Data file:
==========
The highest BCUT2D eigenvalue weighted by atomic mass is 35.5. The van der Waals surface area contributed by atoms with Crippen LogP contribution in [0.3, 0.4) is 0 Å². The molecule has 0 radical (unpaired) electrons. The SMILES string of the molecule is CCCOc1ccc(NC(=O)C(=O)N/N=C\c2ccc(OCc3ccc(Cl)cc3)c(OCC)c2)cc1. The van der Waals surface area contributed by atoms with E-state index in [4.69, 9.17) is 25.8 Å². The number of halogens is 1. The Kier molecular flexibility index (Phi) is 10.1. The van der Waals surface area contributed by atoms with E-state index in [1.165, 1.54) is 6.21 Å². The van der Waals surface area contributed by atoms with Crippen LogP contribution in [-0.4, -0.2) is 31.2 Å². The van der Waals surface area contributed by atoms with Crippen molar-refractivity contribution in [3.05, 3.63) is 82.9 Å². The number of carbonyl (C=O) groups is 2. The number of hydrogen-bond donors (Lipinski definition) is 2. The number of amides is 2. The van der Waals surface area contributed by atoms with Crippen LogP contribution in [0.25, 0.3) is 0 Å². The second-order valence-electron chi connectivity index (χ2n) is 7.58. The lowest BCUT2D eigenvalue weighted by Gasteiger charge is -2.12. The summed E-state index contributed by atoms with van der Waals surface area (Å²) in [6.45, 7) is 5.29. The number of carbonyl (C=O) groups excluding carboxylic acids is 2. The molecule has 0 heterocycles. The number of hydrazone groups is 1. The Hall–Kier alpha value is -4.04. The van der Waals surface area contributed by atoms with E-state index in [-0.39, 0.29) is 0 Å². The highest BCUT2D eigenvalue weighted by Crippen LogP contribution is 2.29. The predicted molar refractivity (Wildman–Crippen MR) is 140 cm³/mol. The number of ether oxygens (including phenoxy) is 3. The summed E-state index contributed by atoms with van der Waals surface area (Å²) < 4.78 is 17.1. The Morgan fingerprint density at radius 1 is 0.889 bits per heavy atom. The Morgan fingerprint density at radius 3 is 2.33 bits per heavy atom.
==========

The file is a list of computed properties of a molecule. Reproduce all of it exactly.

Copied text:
The highest BCUT2D eigenvalue weighted by atomic mass is 35.5. The van der Waals surface area contributed by atoms with Crippen LogP contribution in [0.3, 0.4) is 0 Å². The molecule has 0 radical (unpaired) electrons. The SMILES string of the molecule is CCCOc1ccc(NC(=O)C(=O)N/N=C\c2ccc(OCc3ccc(Cl)cc3)c(OCC)c2)cc1. The van der Waals surface area contributed by atoms with E-state index in [4.69, 9.17) is 25.8 Å². The number of halogens is 1. The Kier molecular flexibility index (Phi) is 10.1. The van der Waals surface area contributed by atoms with E-state index in [1.165, 1.54) is 6.21 Å². The van der Waals surface area contributed by atoms with Crippen LogP contribution in [-0.4, -0.2) is 31.2 Å². The van der Waals surface area contributed by atoms with Crippen molar-refractivity contribution in [3.05, 3.63) is 82.9 Å². The number of carbonyl (C=O) groups is 2. The number of hydrogen-bond donors (Lipinski definition) is 2. The number of amides is 2. The van der Waals surface area contributed by atoms with Crippen LogP contribution in [0.25, 0.3) is 0 Å². The second-order valence-electron chi connectivity index (χ2n) is 7.58. The lowest BCUT2D eigenvalue weighted by Gasteiger charge is -2.12. The summed E-state index contributed by atoms with van der Waals surface area (Å²) in [6.45, 7) is 5.29. The number of carbonyl (C=O) groups excluding carboxylic acids is 2. The molecule has 0 heterocycles. The number of hydrazone groups is 1. The Hall–Kier alpha value is -4.04. The van der Waals surface area contributed by atoms with E-state index in [-0.39, 0.29) is 0 Å². The highest BCUT2D eigenvalue weighted by Crippen LogP contribution is 2.29. The predicted molar refractivity (Wildman–Crippen MR) is 140 cm³/mol. The number of ether oxygens (including phenoxy) is 3. The summed E-state index contributed by atoms with van der Waals surface area (Å²) < 4.78 is 17.1. The Morgan fingerprint density at radius 1 is 0.889 bits per heavy atom. The Morgan fingerprint density at radius 3 is 2.33 bits per heavy atom.